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Gene Linked to Cheapness Gives Everyone an Excuse Not to Pay Anyone Back

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Genetics is certainly a wonderful science that leads to all kinds of life-altering advances in medicine. But it’s also being increasingly used to pardon numerous behavioral defects that we used to just blame people for. Addiction, attention-deficit disorders, red hair…all of these things have been “linked” to DNA, and, as such, fall into the category of nature, not nurture.

Well, now we can add stinginess to the list.

Researchers at the University of Bonn in Germany have pinpointed a gene that makes people cheap and/or less willing to give to charity. The gene is called COMT and has a “G” and “A” variety. If you have the “G” variety, you’re more willing to give money away, and if you have the “A” version, you’re less willing.

The study says that about 25% of the population carries the cheap gene.

But just because the guy to your left is more generous than you are doesn’t mean he’s intrinsically a better person. One reason why people give to charity is that it makes them feel better, and science remains unconvinced of the purity of altruism.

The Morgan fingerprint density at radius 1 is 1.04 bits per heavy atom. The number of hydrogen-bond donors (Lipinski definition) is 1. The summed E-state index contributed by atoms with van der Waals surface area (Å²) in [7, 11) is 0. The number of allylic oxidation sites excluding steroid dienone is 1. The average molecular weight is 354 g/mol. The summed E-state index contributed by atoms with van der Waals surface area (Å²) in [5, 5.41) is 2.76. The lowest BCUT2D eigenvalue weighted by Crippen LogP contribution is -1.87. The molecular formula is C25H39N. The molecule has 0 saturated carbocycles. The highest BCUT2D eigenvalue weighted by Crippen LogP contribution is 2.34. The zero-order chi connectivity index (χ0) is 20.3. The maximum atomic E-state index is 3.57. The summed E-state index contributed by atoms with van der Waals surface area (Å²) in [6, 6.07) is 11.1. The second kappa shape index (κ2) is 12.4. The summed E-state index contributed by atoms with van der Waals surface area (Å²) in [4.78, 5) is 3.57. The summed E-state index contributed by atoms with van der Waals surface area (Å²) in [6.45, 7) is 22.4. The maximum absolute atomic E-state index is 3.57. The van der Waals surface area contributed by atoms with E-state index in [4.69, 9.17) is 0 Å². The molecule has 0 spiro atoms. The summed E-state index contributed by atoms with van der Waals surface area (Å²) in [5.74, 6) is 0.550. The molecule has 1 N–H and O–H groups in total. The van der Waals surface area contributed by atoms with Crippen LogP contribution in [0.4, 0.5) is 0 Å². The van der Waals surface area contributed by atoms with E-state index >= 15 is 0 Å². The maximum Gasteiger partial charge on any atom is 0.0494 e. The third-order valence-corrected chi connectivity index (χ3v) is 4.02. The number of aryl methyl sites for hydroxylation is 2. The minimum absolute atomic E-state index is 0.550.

The author of the study, writing in the journal Social Cognitive and Affective Neuroscience, writes that “people who doubt the existence of pure altruism argue that helping others is intrinsically rewarding and therefore they are exercising their personal interest to benefit their own selves rather than others.'

The one perk of the study, of course, is now we all have a bullet-proof excuse for never buying anyone another drink again. If anyone complains, simply say, “Oh, I’m sorry. But you see I actually have a genetic defect with my COMT gene, so, well, what can ya do? But I would love another round….cheers!”
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